Induction on the cases of other lethal drone-armed political leaders to date suggests that it is only a matter of time before Canadian officials will seek to track down and eliminate Canadian nationals located in places far away. The logic is seductive but corruptive, and Canada will be only one among many other countries to succumb, having been lured down the path to extrajudicial execution by the example set by the United States government for nearly fifteen years.

Caveat emptor, Canadian taxpayers. When your government begins to conduct itself in the manner of your neighbor to the south, you should expect to see retaliatory blowback within the borders of your own land as well. The recent attacks on Paris, San Bernardino, and Brussels were carried out by extremists angry about military intervention abroad targeting the Muslim people of several different lands. The suspects killed in drone strikes are never warned, and mistakes have often been made. Many undeniably innocent people have been harmed in the drone campaigns—grandmothers, children and, yes, “military-age males” defined as unlawful combatants but who had nothing whatsoever to do with radical jihadist groups.

The victims are facilely written off by the killers as “collateral damage”. Military killing of innocent people leads naturally to a vicious cycle of violent retaliation. The current quagmire in the Middle East extends all the way back to the 1991 Gulf War. Far from being surprising, it is in fact predictable that some of those outraged will choose to retaliate, as in New York, Madrid, London, Paris, San Bernardino, Brussels… They will continue to do so, for so long as they perceive their communities to be under attack.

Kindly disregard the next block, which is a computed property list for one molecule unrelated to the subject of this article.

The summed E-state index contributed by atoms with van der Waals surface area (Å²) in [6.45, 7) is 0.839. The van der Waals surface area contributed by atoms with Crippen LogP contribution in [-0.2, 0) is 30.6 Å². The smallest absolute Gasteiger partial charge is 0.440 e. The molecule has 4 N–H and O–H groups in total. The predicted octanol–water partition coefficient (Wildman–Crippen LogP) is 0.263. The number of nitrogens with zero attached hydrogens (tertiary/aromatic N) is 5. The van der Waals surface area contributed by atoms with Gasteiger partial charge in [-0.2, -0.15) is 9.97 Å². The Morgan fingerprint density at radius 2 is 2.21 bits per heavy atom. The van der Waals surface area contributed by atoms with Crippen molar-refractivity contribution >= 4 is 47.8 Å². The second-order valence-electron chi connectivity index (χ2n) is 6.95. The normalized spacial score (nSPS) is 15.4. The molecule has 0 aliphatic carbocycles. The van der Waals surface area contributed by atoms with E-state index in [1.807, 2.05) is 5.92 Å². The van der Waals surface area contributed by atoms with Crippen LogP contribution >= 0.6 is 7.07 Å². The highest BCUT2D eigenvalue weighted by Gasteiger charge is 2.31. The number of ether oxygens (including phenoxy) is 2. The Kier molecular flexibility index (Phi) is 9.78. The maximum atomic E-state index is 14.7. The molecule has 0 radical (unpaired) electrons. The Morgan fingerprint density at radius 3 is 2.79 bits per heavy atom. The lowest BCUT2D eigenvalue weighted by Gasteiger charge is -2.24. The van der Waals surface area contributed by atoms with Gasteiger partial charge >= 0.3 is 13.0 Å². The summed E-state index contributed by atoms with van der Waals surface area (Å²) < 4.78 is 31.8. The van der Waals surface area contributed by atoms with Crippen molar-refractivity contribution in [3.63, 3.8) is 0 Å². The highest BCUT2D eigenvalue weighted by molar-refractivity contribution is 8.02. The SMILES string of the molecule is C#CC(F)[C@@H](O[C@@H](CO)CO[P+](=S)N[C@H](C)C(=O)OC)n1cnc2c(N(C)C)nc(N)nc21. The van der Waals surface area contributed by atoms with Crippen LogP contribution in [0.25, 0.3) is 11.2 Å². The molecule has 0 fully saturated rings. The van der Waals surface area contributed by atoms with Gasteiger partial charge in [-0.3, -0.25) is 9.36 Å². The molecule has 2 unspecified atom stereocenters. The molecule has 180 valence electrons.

That, however, is only a pragmatic or prudential argument against blindly following the lead of the drone warriors. There is also a more profound, moral, argument. Do the peaceful citizens of Canada really want their leaders to join the ranks of the likes of George W. Bush, Tony Blair, Barack Obama, and David Cameron, who “strike first and suppress questions later”? Do Canadians want to live in a world where disputes are resolved through the launching of missiles, rather than through the use of institutions of criminal investigation and justice developed and defended over many centuries precisely in order to avoid the awful scourge of war, and to fend off the danger of tyranny in an executive armed to kill at his caprice?

Do Canadians want their young people to be trained as professional assassins who are empirically indistinguishable from paid contract killers or hitmen? Now is the time to address the reality of what lethal drones will bring with them to Canada, before it is too late and the Canadian government makes the tragic mistake of following Bush, Blair, Obama, and Cameron down the path to targeted killing, what is tantamount to summary execution without trial, better known as “assassination” before the Drone Age.